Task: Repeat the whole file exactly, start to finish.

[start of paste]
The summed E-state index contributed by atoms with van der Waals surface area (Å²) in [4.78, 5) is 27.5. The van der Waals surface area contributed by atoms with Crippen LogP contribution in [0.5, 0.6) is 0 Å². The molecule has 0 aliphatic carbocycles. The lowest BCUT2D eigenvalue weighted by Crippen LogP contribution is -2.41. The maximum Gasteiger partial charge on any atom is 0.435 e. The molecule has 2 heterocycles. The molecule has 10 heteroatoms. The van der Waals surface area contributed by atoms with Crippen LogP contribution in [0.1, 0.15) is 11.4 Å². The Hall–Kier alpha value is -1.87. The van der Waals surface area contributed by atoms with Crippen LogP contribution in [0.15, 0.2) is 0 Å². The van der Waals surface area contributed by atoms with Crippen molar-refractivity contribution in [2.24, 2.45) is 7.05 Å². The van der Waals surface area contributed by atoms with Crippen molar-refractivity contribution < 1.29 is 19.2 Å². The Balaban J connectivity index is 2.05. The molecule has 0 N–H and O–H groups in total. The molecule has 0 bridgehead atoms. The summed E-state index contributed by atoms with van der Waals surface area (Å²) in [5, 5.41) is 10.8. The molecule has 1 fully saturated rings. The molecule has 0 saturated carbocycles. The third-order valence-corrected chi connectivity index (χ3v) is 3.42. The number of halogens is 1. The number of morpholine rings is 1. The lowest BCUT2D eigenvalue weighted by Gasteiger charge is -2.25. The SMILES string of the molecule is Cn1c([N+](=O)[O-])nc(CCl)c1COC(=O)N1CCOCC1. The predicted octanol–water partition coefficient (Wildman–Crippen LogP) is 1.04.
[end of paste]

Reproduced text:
The summed E-state index contributed by atoms with van der Waals surface area (Å²) in [4.78, 5) is 27.5. The van der Waals surface area contributed by atoms with Crippen LogP contribution in [0.5, 0.6) is 0 Å². The molecule has 0 aliphatic carbocycles. The lowest BCUT2D eigenvalue weighted by Crippen LogP contribution is -2.41. The maximum Gasteiger partial charge on any atom is 0.435 e. The molecule has 2 heterocycles. The molecule has 10 heteroatoms. The van der Waals surface area contributed by atoms with Crippen LogP contribution in [0.1, 0.15) is 11.4 Å². The Hall–Kier alpha value is -1.87. The van der Waals surface area contributed by atoms with Crippen LogP contribution in [0.15, 0.2) is 0 Å². The van der Waals surface area contributed by atoms with Crippen molar-refractivity contribution in [2.24, 2.45) is 7.05 Å². The van der Waals surface area contributed by atoms with Crippen molar-refractivity contribution < 1.29 is 19.2 Å². The Balaban J connectivity index is 2.05. The molecule has 0 N–H and O–H groups in total. The molecule has 0 bridgehead atoms. The summed E-state index contributed by atoms with van der Waals surface area (Å²) in [5, 5.41) is 10.8. The molecule has 1 fully saturated rings. The molecule has 0 saturated carbocycles. The third-order valence-corrected chi connectivity index (χ3v) is 3.42. The number of halogens is 1. The number of morpholine rings is 1. The lowest BCUT2D eigenvalue weighted by Gasteiger charge is -2.25. The SMILES string of the molecule is Cn1c([N+](=O)[O-])nc(CCl)c1COC(=O)N1CCOCC1. The predicted octanol–water partition coefficient (Wildman–Crippen LogP) is 1.04.